Linking TQM Culture to Traditional Learning Theories
- George R. Maughan (Indiana State University)
- Tracey Anderson (West Virginia University)
In 2001, Hendricks & Singhal ended the myth that Total Quality Management (TQM) was just another management trend. Their research showed a positive link between financial performance and quality over time. Companies that won quality awards had more hires, stronger stock performance, and increased sales and total assets. Since that time, interest in quality training has gained new attention. Expenditures on International Standards Organization (ISO) certification remain constant as the economic impact of the European Union has solidified. In addition, a new wave of interest in quality training has begun as training requirements for late adopters grows. The recent addition of not-for-profits to the Baldrige Award have increased the demand for quality training as well. Under these circumstances industry trainers and technology educators would be wise to dust off copies of TQM publications (i.e. Brown, 1994) in order to gain new insight into ways to increase worker skills, knowledge and abilities in the new TQM high performance workplace.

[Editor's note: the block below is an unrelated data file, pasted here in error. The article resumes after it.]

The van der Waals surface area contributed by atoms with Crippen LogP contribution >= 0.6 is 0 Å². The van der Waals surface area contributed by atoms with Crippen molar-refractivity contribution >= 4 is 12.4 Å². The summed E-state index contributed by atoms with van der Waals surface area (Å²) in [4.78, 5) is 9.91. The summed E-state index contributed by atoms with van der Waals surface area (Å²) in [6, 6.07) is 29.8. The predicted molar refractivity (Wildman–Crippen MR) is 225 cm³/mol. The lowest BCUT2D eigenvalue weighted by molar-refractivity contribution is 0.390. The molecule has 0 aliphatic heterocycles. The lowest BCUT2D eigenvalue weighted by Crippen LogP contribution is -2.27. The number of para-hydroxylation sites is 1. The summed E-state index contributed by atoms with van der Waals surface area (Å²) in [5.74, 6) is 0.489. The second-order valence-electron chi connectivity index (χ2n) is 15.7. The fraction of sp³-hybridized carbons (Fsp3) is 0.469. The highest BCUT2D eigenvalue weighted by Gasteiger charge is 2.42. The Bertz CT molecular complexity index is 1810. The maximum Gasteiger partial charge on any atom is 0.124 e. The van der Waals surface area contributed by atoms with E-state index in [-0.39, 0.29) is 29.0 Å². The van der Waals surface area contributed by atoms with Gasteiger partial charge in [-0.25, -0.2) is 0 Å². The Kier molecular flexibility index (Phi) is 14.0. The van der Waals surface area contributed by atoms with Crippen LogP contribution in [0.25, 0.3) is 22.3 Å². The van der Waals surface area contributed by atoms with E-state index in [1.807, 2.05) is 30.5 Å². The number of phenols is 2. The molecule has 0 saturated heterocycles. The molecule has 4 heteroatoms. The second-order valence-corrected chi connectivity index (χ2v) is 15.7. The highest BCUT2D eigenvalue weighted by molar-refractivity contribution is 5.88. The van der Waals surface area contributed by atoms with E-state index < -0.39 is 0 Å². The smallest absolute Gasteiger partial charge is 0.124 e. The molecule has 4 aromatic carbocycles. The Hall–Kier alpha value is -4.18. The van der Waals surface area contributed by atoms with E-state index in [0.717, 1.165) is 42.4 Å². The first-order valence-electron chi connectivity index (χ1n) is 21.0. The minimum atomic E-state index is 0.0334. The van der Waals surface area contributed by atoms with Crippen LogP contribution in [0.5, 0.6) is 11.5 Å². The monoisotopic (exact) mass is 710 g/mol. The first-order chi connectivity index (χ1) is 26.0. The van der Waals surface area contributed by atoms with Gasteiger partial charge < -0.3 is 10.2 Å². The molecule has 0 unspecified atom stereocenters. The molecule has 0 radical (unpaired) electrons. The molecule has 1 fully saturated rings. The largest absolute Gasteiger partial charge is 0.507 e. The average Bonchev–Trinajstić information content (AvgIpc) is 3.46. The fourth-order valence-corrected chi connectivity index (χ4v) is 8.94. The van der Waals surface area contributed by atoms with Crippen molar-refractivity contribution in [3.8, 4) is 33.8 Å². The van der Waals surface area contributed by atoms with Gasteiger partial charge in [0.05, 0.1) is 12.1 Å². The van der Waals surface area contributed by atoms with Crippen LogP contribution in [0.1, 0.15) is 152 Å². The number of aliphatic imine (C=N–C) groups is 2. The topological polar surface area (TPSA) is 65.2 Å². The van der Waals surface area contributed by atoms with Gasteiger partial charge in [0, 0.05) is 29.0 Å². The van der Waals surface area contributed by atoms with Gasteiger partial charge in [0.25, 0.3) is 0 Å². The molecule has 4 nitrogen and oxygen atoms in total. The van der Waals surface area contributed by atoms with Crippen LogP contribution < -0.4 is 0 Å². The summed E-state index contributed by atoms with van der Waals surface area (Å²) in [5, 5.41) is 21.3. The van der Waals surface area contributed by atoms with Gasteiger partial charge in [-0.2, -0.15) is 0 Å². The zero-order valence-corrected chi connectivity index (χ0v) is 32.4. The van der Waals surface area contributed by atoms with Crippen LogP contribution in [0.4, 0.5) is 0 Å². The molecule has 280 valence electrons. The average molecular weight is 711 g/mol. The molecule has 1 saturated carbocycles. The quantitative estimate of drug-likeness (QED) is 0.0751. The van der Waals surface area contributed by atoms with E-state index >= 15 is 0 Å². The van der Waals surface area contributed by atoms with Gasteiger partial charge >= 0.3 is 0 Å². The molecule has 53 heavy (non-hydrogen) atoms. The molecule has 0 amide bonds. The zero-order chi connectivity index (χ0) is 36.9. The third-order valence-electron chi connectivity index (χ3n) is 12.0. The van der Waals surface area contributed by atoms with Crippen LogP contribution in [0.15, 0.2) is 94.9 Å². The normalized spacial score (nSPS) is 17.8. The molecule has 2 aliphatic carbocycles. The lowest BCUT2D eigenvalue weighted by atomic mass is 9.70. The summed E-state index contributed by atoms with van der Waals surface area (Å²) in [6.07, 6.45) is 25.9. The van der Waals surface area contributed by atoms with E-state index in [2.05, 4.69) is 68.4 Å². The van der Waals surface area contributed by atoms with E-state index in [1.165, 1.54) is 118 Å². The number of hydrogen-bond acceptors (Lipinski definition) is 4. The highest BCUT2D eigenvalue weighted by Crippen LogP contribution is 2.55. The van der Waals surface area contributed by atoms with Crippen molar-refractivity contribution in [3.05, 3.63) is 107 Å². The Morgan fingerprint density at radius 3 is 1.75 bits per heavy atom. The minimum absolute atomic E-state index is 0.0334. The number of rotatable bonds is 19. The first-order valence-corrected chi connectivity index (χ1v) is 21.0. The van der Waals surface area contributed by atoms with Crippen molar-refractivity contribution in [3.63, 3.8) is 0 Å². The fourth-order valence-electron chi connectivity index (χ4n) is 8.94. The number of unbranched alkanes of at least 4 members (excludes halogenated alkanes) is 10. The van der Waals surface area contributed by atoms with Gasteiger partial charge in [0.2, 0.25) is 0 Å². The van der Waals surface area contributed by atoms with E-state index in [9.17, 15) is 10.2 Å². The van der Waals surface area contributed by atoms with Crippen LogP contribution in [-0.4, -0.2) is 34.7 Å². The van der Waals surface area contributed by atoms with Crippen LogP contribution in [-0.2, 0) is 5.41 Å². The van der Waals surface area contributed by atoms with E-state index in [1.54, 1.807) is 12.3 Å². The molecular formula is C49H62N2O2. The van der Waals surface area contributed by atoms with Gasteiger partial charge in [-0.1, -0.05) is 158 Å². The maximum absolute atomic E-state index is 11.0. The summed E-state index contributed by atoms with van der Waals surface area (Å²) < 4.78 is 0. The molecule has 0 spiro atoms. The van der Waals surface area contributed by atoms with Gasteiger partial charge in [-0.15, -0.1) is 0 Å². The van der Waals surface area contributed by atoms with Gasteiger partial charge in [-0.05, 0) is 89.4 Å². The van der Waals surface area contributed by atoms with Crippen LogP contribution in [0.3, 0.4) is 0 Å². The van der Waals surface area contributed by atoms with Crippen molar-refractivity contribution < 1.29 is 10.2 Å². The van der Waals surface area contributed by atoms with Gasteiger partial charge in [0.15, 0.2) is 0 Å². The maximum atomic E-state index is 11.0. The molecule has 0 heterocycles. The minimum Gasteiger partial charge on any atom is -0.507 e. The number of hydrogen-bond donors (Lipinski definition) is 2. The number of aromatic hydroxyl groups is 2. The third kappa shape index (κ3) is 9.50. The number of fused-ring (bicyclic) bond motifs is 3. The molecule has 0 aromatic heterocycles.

Keywords: curriculum|distance learning|higher education|quality|teaching methods
How to Cite:
Maughan, G. R. & Anderson, T., (2005) “Linking TQM Culture to Traditional Learning Theories”, The Journal of Technology, Management, and Applied Engineering 21(4).